Pegasus Capital

 “The secret of change is to focus all of your energy not on fighting the old, but on building the new” said Socrates some 2,500 years ago. The voters of modern Greece have had enough of fighting the old EU imposed austerity and have voted for change in the form of a new force in Greek politics. With Greece’s debt at 175% of GDP and unemployment at 26%, the Greek government is looking to a new agreement with its creditors that would tie its repayment obligations to growth rather than austerity. This may avoid a loss of face for either side but may take time to negotiate; with 3 year bond yields climbing above 19% and Greek bank shares falling 25% a stand-off between Athens and the ECB will only exacerbate the situation.

Elsewhere in Europe monetary policy was the focus of the month with the ECB eventually announcing QE with bond purchases of up to €60bn per month until September 2016. However, it was the actions of the Swiss and Danish central banks that moved the markets with Switzerland catching everyone off guard and some dealers off side, by announcing that it would no longer peg its currency to the Euro. Of more significance has been the cut in interest rates in Denmark to -0.5% and in Switzerland to -0.75% which in turn has resulted in negative bond yields. This has implications for both the ECB and the Bank of Japan which may choose to cut rates further if their focus on asset purchases does not stimulate enough growth.

In the UK and US in particular, it is more of a question of when to raise rates. With both countries experiencing annual GDP growth of 2.6% in 2014, the Federal Reserve has signalled that it remains on course to raise rates this year whereas the Bank of England sees no rush to return rates to “normal”. That said, neither are immune to the impact of global deflation as the BoE warns that it is now possible that the deflation in the Eurozone of -0.6% may be exported to the UK, where inflation has hit a 15 year low of 0.5%, whilst in the US inflation dropped to 0.8%, something it has seen only once in the last 15 years at the height of the economic crisis in 2008.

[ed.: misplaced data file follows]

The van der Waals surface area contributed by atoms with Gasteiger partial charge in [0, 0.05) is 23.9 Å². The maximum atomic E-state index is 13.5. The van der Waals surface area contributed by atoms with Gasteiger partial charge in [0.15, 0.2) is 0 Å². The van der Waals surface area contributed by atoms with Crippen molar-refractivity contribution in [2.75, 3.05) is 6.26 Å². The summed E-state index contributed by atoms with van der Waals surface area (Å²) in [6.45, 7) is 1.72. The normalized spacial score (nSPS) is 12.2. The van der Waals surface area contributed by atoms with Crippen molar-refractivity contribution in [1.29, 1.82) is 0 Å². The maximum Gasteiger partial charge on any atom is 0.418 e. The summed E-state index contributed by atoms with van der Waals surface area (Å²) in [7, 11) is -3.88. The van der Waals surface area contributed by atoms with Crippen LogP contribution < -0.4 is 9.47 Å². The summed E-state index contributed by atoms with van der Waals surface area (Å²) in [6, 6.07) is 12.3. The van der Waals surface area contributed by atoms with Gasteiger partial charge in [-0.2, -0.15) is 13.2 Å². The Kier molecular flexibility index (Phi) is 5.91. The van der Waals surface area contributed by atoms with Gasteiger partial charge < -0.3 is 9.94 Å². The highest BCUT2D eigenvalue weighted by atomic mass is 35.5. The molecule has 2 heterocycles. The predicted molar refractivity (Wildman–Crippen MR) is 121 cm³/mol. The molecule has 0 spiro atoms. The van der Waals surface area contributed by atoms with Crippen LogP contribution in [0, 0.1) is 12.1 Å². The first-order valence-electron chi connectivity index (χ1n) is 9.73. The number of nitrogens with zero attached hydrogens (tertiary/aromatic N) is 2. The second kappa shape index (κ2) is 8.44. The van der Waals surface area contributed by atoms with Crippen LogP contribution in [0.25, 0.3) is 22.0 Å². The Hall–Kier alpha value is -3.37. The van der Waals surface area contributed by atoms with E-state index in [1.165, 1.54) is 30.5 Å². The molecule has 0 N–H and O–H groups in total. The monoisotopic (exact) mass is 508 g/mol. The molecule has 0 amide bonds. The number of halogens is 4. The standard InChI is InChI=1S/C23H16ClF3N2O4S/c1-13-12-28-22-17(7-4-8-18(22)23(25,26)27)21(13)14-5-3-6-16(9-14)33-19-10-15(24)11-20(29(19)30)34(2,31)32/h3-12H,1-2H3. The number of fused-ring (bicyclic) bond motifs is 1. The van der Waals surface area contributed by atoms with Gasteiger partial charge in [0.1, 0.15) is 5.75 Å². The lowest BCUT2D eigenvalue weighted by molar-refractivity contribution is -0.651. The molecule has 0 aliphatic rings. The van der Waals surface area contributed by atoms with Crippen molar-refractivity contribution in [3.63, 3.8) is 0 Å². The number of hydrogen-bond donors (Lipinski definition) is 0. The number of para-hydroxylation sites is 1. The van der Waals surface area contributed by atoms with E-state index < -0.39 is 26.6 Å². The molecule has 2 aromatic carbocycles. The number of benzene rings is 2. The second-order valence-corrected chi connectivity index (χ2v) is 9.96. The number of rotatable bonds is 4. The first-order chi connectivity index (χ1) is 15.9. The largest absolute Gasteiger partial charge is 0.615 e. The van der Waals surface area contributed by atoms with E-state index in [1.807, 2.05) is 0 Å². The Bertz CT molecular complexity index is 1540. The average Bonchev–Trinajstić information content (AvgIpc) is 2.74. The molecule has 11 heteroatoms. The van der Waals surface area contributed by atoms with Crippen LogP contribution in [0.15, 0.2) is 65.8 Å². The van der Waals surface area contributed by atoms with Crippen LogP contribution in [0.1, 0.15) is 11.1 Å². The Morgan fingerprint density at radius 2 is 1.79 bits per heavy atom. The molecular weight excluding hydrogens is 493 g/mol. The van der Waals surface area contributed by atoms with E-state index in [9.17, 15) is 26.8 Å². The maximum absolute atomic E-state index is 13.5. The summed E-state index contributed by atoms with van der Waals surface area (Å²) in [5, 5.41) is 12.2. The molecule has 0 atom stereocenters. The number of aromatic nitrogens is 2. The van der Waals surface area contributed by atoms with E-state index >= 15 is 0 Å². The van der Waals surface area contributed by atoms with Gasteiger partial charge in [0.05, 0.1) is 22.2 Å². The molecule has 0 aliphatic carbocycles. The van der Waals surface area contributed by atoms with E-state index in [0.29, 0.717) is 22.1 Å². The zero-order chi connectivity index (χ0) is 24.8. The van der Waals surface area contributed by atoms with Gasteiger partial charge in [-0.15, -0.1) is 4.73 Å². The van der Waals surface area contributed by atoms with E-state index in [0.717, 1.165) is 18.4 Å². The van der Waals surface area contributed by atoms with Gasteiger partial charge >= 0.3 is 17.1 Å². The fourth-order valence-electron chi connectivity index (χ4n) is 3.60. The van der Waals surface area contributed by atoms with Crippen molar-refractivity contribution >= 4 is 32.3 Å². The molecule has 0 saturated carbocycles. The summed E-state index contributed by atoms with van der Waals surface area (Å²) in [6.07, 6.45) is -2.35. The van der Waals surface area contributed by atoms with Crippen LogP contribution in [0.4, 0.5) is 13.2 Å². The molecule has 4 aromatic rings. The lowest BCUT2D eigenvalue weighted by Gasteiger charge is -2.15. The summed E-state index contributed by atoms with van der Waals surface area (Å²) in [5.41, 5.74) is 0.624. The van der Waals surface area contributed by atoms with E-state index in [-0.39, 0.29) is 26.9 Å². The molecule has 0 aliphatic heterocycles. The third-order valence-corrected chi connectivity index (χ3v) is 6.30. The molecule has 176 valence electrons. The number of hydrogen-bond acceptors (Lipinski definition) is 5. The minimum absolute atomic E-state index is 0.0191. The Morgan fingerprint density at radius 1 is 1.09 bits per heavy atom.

Wow, what a start to the New Year!

The GBP markets started the year with no change in near term rates: 3mth closed at 0.56% (0bp) and 6mth closed at 0.68% (-1bp).  In Fixed Term rates (longer than 1 year) there was a significant move lower: 5 Years closed at 1.20% (-24bp), 10 years closed at 1.48% (-35bp), 20 years closed at 1.74% (-44bp) and 30 years closed at 1.79%      (-45bp)

UK Government Bond yields were also significantly lower: The 10 year UK Gilt Benchmark closed at a yield of 1.33% (-43bp) and the 30 year UK Gilt Benchmark closed at a yield of 2.04% (-47bp).

GBP future inflation expectations expressed through 20 year Inflation Swaps also moved lower through the month, opening at the high of 3.37% and closing at the low of 3.12%.

In the Foreign Exchange Market GBP was lower against the USD$ at 1.5060 (1. 5577) and higher against the EURO at 1.3341 (1. 2876)

In the Graph of the Month we compare the last 2 year yield movements of the EURO, GBP, US$ and Greek Government 10 Year Bonds

10 Year EUR, GBP, US, GR Government Bonds.jpg

PegasusCapital - Mon 2nd Feb

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A View from the Bridge - July 2017

The primary driver of the recent rise in UK swap rates has been a more hawkish tilt from certain members of the Bank of England’s monetary policy committee. This has been predicated on more recent inflation outturns coming in above levels anticipated when the BOE last published its quarterly inflation forecasts in early May and that CPI will rise above the 3% level in the coming months before moderating as past effects of foreign exchange rate weakness work their way through the economy.

PegasusCapital - Thu 3rd Aug